Back when big data didn’t exist, it was difficult for businesses to learn more about their customers. In fact, they only knew as much about their customers as mortgage brokers did: their credit score, household size, and monthly salary. Without understanding their customers and their individual preferences, however, marketers found it difficult to tailor their advertising efforts to a specific consumer group.
The advent of big data changed, however, as businesses were given access to huge sets of information that allowed them to get to know their customers better and on a personal level. This, in turn, made it easier for them to employ a successful marketing strategy.
What is Big Data?
Big data describes huge sets of information found online that humans alone can’t interpret or organize — the sheer volume of data requires special help from digital gathering and analysis tools. Big data is crucial for businesses because it helps them predict the spending habits of consumers and help them create targeted marketing opportunities that will appeal to customer needs.
Data brokers can easily harvest information about consumers online. All they have to do is perform a process called mining. Mining involves tracking internet sources, such as social media platforms or online shopping sites to know more about customers and their own unique preferences. Companies may then use this information to understand how they can create offers and deals that will appeal to their customers.
Does Big Data Violate Privacy Laws?
While searching for personal information on the web may seem like a questionable way of obtaining information about customers, the methods that data brokers employ aren’t as invasive as they seem. Firstly, the information that data brokers gather covers only what consumers have agreed to disclose themselves. For example, by agreeing to a website’s terms of service, users acknowledge that other entities may gain access to a site, their online stores, and uncover other related information.
Furthermore, data brokers are able to skirt privacy laws through a process called “anonymization.” Instead of using a user’s name, address, or location, data brokers assign a unique code to a user, and that’s how they keep information confidential.
The Best Way to Boost eCommerce
Businesses can use big data to their advantage by offering customers the best deals, coupons, and recommendations. In fact, big data allows businesses to present customers with aggregate deals, which can help businesses focus on offering customers what they need through a single website, instead of having them visit different websites or Google listings. In fact, using big data is beneficial for both consumers and businesses: happy customers will be encouraged to make repeat purchases while companies will enjoy the boost in brand awareness.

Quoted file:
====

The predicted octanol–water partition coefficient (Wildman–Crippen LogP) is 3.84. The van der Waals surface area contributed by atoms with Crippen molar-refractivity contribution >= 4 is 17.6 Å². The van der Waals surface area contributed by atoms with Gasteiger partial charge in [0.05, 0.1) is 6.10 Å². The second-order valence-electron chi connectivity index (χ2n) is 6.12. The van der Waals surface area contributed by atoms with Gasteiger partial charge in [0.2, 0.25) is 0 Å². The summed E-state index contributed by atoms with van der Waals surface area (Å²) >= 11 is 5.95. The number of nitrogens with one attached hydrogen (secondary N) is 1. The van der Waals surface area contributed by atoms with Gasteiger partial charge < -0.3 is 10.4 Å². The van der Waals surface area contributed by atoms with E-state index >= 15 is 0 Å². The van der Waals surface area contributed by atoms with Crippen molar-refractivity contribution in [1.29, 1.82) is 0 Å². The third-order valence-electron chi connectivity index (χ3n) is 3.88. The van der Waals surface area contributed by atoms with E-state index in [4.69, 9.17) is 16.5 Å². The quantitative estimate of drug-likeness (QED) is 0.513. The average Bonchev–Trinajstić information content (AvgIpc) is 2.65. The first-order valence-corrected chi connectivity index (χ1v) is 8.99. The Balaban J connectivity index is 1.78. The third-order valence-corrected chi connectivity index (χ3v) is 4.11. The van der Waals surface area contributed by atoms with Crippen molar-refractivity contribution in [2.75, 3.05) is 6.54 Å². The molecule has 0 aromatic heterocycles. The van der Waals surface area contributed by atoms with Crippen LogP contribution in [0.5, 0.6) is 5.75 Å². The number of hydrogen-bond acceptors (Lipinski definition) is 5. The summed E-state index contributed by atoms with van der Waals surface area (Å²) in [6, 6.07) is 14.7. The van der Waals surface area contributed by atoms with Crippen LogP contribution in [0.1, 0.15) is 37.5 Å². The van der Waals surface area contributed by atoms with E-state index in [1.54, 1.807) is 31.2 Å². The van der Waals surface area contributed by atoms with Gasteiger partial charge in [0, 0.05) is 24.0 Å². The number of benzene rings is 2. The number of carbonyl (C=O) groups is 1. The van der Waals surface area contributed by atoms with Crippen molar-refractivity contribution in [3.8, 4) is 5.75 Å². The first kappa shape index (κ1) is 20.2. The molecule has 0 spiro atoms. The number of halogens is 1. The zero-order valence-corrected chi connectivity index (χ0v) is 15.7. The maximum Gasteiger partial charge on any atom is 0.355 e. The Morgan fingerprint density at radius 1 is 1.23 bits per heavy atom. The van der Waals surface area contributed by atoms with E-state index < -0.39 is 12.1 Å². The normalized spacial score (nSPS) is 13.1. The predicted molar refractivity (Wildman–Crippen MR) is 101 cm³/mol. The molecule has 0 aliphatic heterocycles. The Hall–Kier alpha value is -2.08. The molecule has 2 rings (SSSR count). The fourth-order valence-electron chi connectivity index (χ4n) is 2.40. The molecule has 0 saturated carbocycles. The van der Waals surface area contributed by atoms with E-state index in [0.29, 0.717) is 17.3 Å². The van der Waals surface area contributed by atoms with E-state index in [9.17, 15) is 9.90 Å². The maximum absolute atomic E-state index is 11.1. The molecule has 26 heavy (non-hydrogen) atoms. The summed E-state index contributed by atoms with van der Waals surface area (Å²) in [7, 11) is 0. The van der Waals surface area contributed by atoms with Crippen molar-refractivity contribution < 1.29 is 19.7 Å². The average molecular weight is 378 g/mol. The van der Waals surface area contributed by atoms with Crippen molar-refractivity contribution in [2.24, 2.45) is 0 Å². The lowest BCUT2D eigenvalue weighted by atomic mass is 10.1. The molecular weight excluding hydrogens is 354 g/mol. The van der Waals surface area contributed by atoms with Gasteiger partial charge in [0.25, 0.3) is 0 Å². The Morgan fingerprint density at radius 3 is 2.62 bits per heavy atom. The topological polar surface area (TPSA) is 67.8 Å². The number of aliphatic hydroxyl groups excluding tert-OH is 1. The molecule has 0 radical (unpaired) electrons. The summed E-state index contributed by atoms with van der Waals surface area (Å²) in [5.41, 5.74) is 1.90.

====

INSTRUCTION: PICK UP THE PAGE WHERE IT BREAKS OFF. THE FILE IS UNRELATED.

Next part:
A Personalized Shopping Experience
A majority of online customers have to deal with a large amount of online ads that appear on their browser. Some, if not most, of the ads that appear are irrelevant and feature products or services customers are not interested in, however. This often leads to an unsatisfactory browsing experience. Through big data, businesses can avoid the trouble of offering ads from a range of products and tailor suggestions based on what their customers will enjoy.
Big data also allows businesses to track past shopping behavior and promote similar, attractive deals customers will be interested in. On a similar vein, business will be able to forecast demand and make sure that they can adjust their inventory accordingly — even if a lot of customers want the same product, businesses can avoid running out of items their customers want to buy.
Big data could spell success for businesses, as it allows them to keep track of consumer preferences and offer the best, tailor-made deals to a particular customer. While big data holds a lot of potential, however, businesses are still a long way from knowing exactly what consumers want before they know it. With the current technology, businesses can ensure that each customer gets the best out of the online shopping experience, though — and that’s not bad at all.